Revised on: 12.30.2016 at 10:58 a.m.
Posted on: 12.23.2016 at 10:59 a.m.
Once upon a time there was a possum named Paula. Paula was special, because she could fly. Her mother sewed her a cape, since everyone thought Paula was a superhero, and flying superheroes all need to wear capes. They called her Superpossum, but her friends just called her Paula.
Paula loved flying around at night, especially at Christmas time. Paula also loved watching all the Christmas lights from high in the cold, crisp air. She often spent time with her friend Santa Claus, when she wasn’t visiting her animal friends.
This year, though, Paula noticed things were different. Many of the places where she enjoyed watching the lights were dark, because the houses had been flooded. The people living in those houses had moved, taking some of her animal friends with her. It made her a little sad, but they were all okay, and that was the most important thing.
Paula landed in the top of a big pine tree near the Elwell Ferry, and pulled a cookie from her pouch. Her mother always made sure she had snacks when she was out flying, and sometimes made her take a sweater, if it was cold.
“It’s sure a pretty night,” Paula said, munching her cookie. “I wonder who I shall go visit? After all, it’s Christmas Eve. I need to visit someone.”
“Hello, Paula!” a voice boomed from the tree beside her. Paula almost dropped her cookie, then she saw her friend Barney the Owl.
“Boy, you scared me! Merry Christmas, Barney!”
“And to you, Superpossum. Out saving the world again?” Paula laughed.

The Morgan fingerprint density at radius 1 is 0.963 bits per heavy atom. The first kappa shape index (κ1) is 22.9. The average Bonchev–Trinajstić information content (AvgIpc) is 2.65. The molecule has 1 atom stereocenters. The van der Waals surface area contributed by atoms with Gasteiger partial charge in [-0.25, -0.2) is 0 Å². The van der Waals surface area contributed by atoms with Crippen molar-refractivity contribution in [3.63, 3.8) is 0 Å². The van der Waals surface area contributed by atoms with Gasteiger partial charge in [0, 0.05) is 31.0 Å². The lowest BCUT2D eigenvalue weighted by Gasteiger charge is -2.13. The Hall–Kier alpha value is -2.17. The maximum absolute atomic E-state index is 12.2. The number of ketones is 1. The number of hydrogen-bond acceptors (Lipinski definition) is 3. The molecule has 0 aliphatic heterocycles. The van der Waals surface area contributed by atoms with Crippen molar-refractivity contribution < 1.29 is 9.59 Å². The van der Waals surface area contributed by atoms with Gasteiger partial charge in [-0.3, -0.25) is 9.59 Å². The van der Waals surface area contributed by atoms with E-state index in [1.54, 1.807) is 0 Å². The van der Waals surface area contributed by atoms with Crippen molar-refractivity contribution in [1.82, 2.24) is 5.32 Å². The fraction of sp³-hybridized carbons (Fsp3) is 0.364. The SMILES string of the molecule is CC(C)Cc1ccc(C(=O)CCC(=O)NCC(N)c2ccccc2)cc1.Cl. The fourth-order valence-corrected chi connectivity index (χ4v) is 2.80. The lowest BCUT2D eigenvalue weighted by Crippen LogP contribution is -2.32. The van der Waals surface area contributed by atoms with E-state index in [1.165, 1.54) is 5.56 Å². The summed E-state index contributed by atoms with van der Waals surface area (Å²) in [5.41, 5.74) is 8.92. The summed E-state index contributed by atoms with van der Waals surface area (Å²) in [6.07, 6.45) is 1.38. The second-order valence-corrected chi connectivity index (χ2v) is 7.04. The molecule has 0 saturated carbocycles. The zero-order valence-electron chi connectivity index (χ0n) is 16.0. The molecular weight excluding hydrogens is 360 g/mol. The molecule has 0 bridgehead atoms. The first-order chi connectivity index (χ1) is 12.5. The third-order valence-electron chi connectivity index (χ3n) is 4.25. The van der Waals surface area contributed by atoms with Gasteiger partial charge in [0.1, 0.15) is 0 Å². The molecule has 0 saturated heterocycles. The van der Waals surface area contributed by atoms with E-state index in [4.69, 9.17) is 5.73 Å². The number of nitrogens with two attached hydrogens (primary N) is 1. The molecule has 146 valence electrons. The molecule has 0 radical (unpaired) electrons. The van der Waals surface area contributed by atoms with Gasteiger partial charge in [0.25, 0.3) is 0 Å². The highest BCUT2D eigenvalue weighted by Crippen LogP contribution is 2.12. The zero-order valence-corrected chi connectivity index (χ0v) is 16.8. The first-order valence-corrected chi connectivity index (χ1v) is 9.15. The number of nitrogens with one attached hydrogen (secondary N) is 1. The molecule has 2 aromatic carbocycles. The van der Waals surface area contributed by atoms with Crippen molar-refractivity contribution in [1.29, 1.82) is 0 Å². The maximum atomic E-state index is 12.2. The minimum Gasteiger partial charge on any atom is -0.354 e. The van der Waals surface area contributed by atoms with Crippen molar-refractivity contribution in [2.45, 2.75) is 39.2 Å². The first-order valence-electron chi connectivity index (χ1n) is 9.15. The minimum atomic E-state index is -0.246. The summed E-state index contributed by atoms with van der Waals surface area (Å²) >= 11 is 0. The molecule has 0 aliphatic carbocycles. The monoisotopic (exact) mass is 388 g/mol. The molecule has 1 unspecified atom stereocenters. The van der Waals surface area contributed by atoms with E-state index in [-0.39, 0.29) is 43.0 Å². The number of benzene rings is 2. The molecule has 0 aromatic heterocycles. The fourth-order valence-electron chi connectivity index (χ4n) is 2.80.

“I never saved the world, but I’m proud to help Santa,” she said. “Tonight I’m just enjoying myself. It’s a beautiful Christmas Eve.”
“It is,” Barney said. “Did you see those folks on the highway?” Paula perked up.
“Where? I just came down 53.” Barney pointed his wing to the west.
“They’re over on 74. Their car broke down, I think.” Paula quickly ate the last of her cookie.
“Thanks, Barney! Merry Christmas!”
Paula jumped from the tree and began flying as fast as she could. Not being able to be home for Christmas would be a terrible thing.
Paula flew past Zombie Cat’s house, then over the woods where the hounds at North State bayed to her. She shouted Merry Christmas back to them, and kept heading east by south. Pretty soon, she saw an old car parked beside the road, with the hood up. There was a man staring under the hood, shining a little light.
“Howdy!” Paula said. The man was startled, and bumped his head on the car hood as he turned around.
“Well, uh, howdy. Are you an angel, or maybe an alien?” Paula laughed.